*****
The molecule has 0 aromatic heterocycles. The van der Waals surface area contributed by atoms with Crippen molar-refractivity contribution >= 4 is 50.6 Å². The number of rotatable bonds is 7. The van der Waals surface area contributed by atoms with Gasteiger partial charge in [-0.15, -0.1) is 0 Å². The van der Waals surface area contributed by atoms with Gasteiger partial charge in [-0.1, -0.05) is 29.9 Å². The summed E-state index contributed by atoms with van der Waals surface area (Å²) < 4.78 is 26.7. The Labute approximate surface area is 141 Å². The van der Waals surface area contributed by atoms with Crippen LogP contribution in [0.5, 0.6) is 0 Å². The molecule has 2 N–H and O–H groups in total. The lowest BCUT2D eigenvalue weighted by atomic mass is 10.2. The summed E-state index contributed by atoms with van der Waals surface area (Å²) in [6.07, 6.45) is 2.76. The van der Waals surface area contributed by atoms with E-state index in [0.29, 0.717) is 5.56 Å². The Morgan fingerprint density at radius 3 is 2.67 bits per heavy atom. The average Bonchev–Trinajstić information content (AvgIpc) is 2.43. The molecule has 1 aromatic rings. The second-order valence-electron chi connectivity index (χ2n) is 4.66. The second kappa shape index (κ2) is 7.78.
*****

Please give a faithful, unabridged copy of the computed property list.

The molecule has 0 aromatic heterocycles. The van der Waals surface area contributed by atoms with Crippen molar-refractivity contribution >= 4 is 50.6 Å². The number of rotatable bonds is 7. The van der Waals surface area contributed by atoms with Gasteiger partial charge in [-0.15, -0.1) is 0 Å². The van der Waals surface area contributed by atoms with Gasteiger partial charge in [-0.1, -0.05) is 29.9 Å². The summed E-state index contributed by atoms with van der Waals surface area (Å²) < 4.78 is 26.7. The Labute approximate surface area is 141 Å². The van der Waals surface area contributed by atoms with Crippen LogP contribution in [0.5, 0.6) is 0 Å². The molecule has 2 N–H and O–H groups in total. The lowest BCUT2D eigenvalue weighted by atomic mass is 10.2. The summed E-state index contributed by atoms with van der Waals surface area (Å²) in [6.07, 6.45) is 2.76. The van der Waals surface area contributed by atoms with E-state index in [0.29, 0.717) is 5.56 Å². The Morgan fingerprint density at radius 3 is 2.67 bits per heavy atom. The average Bonchev–Trinajstić information content (AvgIpc) is 2.43. The molecule has 1 aromatic rings. The second-order valence-electron chi connectivity index (χ2n) is 4.66. The second kappa shape index (κ2) is 7.78.